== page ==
The good news is that we live in an era of readily accessible machine learning and automation technologies, all of which are available now.

Machine learning becomes the engine to close the engagement divide and help organisations get in front of digital Darwinism

Every day, consumers use their smartphones, social media and websites to discover and explore, ask questions, seek information, make decisions, and more. As they do, they don’t just leave behind digital footprints, they also broadcast signals of intent that reveal what they really want.

One of the most immediate areas of positive impact on machine learning is predictive marketing and customer experience. The irony and promise of this, of course, is that machine learning can help marketers and executives understand the massively growing volume of mobile/digital signals to predict customer intent and deliver more human, meaningful and personalised engagement. Without machine learning, brands are locked into a never-ending treadmill of trying to catch connected customers as they rapidly evolve. Said another way, marketing is perpetually reacting to, and not leading, customer behaviour and as such, not delivering real-time, useful and value-added experiences.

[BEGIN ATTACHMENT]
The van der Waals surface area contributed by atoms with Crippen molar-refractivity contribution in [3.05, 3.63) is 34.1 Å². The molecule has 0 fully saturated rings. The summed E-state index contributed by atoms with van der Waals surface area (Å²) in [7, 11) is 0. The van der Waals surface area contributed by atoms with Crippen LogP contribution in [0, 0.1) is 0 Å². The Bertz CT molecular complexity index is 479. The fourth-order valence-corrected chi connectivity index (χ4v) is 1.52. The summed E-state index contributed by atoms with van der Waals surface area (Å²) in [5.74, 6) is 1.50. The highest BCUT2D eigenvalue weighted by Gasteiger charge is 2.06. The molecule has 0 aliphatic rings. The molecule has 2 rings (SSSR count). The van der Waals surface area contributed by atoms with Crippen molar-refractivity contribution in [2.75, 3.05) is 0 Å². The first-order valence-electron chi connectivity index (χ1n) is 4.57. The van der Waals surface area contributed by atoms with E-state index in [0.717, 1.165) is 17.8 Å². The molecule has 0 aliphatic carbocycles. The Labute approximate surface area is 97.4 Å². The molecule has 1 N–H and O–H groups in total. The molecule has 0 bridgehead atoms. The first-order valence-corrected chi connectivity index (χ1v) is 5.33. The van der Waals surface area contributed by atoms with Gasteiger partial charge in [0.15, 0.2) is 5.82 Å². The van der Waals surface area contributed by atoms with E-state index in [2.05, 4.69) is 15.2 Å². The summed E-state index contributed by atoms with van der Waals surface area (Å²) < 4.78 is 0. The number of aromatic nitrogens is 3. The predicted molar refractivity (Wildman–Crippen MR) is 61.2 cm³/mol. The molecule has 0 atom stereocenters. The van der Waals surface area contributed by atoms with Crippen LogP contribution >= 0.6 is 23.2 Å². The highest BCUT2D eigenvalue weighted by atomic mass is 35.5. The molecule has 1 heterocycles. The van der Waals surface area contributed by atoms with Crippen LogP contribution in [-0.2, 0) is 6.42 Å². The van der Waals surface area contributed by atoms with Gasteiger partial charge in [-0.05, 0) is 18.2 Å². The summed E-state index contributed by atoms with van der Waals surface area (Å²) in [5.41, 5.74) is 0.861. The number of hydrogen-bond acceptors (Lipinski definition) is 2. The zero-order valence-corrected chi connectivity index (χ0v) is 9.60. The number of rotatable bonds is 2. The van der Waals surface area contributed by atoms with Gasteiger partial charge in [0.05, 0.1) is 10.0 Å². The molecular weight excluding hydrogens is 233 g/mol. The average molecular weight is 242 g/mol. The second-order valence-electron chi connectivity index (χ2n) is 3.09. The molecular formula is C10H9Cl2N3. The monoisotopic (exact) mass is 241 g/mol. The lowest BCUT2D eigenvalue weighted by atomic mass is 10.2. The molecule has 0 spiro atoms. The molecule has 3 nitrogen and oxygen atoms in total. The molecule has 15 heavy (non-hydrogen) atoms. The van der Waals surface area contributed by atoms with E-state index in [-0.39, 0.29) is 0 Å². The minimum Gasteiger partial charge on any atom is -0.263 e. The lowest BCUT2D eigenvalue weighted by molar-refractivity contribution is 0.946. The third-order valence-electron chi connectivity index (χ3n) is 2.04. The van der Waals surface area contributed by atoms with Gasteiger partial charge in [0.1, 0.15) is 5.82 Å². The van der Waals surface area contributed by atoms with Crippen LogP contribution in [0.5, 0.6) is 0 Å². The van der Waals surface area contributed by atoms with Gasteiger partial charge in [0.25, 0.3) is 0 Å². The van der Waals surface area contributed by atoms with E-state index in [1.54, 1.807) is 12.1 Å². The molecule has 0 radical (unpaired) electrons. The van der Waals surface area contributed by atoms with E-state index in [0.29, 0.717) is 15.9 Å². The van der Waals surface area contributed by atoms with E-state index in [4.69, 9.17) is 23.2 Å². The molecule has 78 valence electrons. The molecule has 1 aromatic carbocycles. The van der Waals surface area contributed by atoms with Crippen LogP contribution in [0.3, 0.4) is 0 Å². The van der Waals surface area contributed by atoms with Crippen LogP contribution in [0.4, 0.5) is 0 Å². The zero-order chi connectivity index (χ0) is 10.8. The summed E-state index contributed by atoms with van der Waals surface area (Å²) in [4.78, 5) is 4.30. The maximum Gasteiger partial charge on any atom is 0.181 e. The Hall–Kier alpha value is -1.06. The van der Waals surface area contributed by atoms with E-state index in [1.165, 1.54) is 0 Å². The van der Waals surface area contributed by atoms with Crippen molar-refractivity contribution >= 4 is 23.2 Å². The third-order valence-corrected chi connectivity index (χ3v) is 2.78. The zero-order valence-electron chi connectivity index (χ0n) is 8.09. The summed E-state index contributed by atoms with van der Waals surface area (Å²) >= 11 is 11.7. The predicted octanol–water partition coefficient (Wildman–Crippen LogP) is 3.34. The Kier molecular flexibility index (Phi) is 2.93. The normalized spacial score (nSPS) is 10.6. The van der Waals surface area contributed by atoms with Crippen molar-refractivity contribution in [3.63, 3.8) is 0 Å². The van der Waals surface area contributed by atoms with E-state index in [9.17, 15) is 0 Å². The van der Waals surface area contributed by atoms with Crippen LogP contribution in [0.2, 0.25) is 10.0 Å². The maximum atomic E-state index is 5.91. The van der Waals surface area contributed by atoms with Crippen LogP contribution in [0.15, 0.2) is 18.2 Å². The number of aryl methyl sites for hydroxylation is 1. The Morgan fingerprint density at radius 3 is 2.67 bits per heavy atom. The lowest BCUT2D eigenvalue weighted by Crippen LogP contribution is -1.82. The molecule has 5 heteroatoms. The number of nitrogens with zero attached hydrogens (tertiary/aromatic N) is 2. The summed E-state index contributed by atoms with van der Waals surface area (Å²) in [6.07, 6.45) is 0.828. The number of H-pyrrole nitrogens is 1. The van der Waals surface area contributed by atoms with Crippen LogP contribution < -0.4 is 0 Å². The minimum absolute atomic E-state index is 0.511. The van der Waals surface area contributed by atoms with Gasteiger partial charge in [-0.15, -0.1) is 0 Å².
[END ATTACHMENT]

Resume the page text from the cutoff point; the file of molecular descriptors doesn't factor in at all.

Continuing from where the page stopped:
I recently had the opportunity to interview David Baekholm, senior VP of growth marketing at HomeAway. His work is dedicated to this very topic. In an article he contributed to Think With Google, he shared a three-step process to stop chasing customers and instead predict what they want and when. In one of his steps, he recommended aggregating data across silos to feed a more holistic view of customers into one intelligent system that benefits everyone.

Machine learning